The dust has settled and we now have the Tax Cuts and Jobs Act, 185 pages of new tax code accompanied by 500 pages of conference committee explanations. Most of the new legislation is effective for tax years beginning in 2018, so it may be tempting to wait until the 2017 tax filing season is over before you roll up your sleeves and analyze its impact. But that can be dangerous for two reasons: First, whether or not any of the foreign provisions in the new legislation impact your business, you can be sure other provisions will, and planning can minimize any adverse consequences. Second, if you are impacted by the international provisions of the new legislation, it is likely that you will have additional income to report on your 2017 income tax return.
In this post we will discuss a few key international provisions of the new legislation and what that means for your U.S. business in 2017 and beyond.
Shift in U.S. International Tax Policy
The United States is shifting toward a territorial system of taxation. Under a true territorial system, businesses pay income tax to a particular country based only on income earned within that country. It does not matter where the business is incorporated or headquartered. As part of the U.S. shift to a territorial system, the Tax Cuts and Jobs Act provides an exemption for dividends paid by a foreign corporation to a U.S. domestic corporate shareholder owning 10% or more of the foreign corporation. The dividends must be from foreign earnings and because the dividend income is exempt, there is no foreign tax credit available. The goal of the policy shift is to spur U.S. economic growth by encouraging the flow of cash into the United States and is effective for distributions by foreign corporations after December 31, 2017.
U.S. Shareholders’ Inclusion of Foreign Income
Since the enactment of the “subpart F” rules in 1962, U.S. shareholders of controlled foreign corporations (CFCs) have been required to include certain CFC profits in their current U.S. income. Does the shift to a territorial system mean that the subpart F rules are no longer relevant? Absolutely not! The government recognizes that without the subpart F rules, companies could use foreign subsidiaries as a way to shift profits away from the United States and minimize U.S. taxes. U.S. shareholders of CFCs will still be required to pay tax currently on profits of a CFC when certain tests are not met. This typically occurs when the activity of the CFC does not have enough of a connection to the foreign country in which it is operating. For example, if a parent corporation sets up a foreign subsidiary in Ireland but the only activity of the foreign subsidiary is investing, the U.S parent will need to include that investment income on its U.S. tax return.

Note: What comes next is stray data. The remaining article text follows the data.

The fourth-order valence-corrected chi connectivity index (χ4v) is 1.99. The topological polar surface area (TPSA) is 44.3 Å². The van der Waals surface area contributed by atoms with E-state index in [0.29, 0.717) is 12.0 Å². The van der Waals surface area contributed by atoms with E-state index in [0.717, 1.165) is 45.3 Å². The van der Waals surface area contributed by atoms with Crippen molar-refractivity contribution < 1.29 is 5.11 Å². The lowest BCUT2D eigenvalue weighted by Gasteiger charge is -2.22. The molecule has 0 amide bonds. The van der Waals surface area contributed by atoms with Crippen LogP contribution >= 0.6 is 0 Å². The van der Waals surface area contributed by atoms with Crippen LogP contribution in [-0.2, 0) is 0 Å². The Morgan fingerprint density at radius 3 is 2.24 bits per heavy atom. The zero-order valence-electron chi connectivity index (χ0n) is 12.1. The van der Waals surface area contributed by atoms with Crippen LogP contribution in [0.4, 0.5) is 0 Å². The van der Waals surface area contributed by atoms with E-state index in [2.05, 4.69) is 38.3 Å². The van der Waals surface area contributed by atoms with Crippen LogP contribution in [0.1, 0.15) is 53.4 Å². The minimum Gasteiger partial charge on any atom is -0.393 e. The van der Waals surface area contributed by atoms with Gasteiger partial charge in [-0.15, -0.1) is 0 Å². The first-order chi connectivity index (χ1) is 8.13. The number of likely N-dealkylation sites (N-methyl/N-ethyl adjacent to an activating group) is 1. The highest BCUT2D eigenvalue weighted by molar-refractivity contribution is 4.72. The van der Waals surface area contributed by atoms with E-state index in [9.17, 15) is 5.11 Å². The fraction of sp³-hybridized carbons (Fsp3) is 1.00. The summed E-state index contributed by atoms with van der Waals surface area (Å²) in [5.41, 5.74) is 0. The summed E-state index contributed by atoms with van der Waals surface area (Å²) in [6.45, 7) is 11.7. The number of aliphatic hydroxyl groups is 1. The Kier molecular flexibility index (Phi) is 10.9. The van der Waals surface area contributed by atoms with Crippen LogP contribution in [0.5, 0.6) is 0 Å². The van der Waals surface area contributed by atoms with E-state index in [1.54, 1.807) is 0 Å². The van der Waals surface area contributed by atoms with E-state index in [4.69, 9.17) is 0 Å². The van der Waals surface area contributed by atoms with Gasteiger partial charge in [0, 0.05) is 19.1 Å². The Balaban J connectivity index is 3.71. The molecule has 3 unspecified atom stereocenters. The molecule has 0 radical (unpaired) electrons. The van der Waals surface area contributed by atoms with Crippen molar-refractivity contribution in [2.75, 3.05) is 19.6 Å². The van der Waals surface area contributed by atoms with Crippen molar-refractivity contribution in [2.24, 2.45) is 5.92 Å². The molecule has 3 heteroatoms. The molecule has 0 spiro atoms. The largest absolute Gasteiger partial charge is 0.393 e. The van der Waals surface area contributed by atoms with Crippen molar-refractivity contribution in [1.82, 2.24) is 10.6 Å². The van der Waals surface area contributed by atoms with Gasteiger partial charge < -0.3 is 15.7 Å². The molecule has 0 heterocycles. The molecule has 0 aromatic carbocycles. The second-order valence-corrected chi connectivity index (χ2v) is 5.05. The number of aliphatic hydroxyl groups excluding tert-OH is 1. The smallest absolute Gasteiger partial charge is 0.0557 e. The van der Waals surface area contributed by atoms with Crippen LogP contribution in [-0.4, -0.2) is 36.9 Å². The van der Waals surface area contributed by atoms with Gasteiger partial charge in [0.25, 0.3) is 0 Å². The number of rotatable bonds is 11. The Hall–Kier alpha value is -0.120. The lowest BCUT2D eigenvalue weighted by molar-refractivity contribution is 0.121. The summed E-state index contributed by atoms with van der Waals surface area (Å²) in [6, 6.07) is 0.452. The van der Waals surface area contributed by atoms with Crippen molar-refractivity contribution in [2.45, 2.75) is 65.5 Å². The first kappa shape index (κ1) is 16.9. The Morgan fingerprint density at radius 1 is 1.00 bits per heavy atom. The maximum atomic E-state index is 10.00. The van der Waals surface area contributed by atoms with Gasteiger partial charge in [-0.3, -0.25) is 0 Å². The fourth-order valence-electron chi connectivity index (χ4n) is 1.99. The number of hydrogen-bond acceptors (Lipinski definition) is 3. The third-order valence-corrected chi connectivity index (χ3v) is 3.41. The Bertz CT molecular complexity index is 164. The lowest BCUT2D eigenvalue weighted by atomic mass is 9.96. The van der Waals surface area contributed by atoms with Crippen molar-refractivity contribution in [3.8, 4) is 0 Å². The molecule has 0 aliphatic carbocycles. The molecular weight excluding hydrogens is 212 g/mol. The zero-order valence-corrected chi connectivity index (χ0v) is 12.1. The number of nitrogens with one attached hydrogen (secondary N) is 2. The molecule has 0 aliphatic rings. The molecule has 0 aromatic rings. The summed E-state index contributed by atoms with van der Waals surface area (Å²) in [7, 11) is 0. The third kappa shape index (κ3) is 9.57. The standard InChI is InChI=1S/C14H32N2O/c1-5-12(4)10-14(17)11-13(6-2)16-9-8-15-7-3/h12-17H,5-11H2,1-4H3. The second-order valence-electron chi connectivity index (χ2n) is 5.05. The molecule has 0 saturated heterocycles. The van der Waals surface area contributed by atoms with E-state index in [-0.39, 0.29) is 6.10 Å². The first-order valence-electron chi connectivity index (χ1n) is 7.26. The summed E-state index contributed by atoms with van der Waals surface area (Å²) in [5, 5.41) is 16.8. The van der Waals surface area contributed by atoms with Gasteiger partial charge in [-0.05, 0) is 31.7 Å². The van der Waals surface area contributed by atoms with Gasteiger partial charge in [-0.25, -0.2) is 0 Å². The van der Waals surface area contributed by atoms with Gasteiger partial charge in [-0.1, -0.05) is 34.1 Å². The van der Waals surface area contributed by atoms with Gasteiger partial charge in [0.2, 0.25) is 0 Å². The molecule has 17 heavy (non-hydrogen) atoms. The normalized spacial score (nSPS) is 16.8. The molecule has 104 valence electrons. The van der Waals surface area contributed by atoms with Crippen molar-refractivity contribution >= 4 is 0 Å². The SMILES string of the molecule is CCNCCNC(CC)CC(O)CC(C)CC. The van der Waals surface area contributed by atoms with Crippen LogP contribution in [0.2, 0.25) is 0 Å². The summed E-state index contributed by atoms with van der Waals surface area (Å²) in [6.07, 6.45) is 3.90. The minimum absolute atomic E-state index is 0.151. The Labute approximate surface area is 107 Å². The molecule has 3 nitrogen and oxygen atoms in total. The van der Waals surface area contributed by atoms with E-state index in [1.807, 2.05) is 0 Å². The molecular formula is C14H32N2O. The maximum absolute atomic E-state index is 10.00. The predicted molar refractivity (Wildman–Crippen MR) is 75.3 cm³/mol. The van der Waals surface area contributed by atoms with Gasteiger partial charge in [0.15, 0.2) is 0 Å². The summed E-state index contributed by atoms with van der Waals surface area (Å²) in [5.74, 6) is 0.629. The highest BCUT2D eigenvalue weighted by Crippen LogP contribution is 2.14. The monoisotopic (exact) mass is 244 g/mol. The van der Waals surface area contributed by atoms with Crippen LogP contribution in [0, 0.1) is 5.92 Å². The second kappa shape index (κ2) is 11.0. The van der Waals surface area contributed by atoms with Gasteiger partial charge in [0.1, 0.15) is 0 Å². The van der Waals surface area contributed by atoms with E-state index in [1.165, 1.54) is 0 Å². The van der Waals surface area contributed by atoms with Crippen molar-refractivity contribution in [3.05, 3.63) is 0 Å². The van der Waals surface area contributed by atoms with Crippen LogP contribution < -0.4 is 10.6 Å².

The subpart F rules are numerous and complex, well beyond the scope of this blog, but they are still very relevant and were expanded under the new legislation.
The most notable change to the subpart F rules is the new Global Intangible Low Taxed Income (GILTI) inclusion. Even if there is a legitimate business reason for the existence of a foreign subsidiary, if the GILTI rules apply, some or all of the foreign subsidiary’s income will be currently taxed to its U.S. shareholders. For example, under the old subpart F rules, income of a foreign subsidiary manufacturing widgets in Country A and selling those widgets in Country A would not be considered subpart F income. However, under the new GILTI rules, profits in excess of a standard rate of return on tangible assets would be currently taxable to the U.S. shareholders, subject to a partial deduction available to certain corporate shareholders and applicable foreign tax credits.
This is just a general overview of the new GILTI rules. The calculations can be fairly complex and require a determination of the foreign corporation’s profits based on U.S. tax law. Once the amount is calculated, corporate (but not individual) shareholders are allowed a partial reduction of any includable GILTI income. Businesses most affected will include high-tech companies licensing intangibles through foreign subsidiaries. But no matter what your industry, an analysis will be needed if you or your business own shares of a CFC. The GILTI rules apply to tax years of U.S. taxpayers that include the year-end of a CFC’s tax year that began after December 31, 2017.
Deemed Repatriation in 2017
So what impact does all of this have on 2017 tax filings? The government recognized that there are significant earnings being held overseas for which no U.S. tax has been paid but which were earned prior to the change in the tax law. The new legislation provides for a one-time deemed repatriation of that income to essentially “clean the slate.” U.S. shareholders owning at least 10% of a foreign subsidiary must include in their last tax year beginning before 2018 any post-1986 earnings and profits (E&P) not previously taxed for U.S. purposes. For calendar year taxpayers, this means the 2017 tax year ending December 31, 2017.
Nothing about the new legislation is straightforward. There will be two effective tax rates on the deemed repatriation income depending on the liquidity of the accumulated E&P, and a taxpayer can elect to make the tax payments over a period of eight years. There are special rules for S corporations allowing them to defer recognizing the repatriation income until certain triggers occur.
This is only a brief discussion of some of the international provisions of the new tax legislation. Of the 185 pages of new tax code, 47 pages deal with international issues, a clear indication of the government’s focus on international tax policy. Don’t delay. An analysis of the impact to you and your business is critical.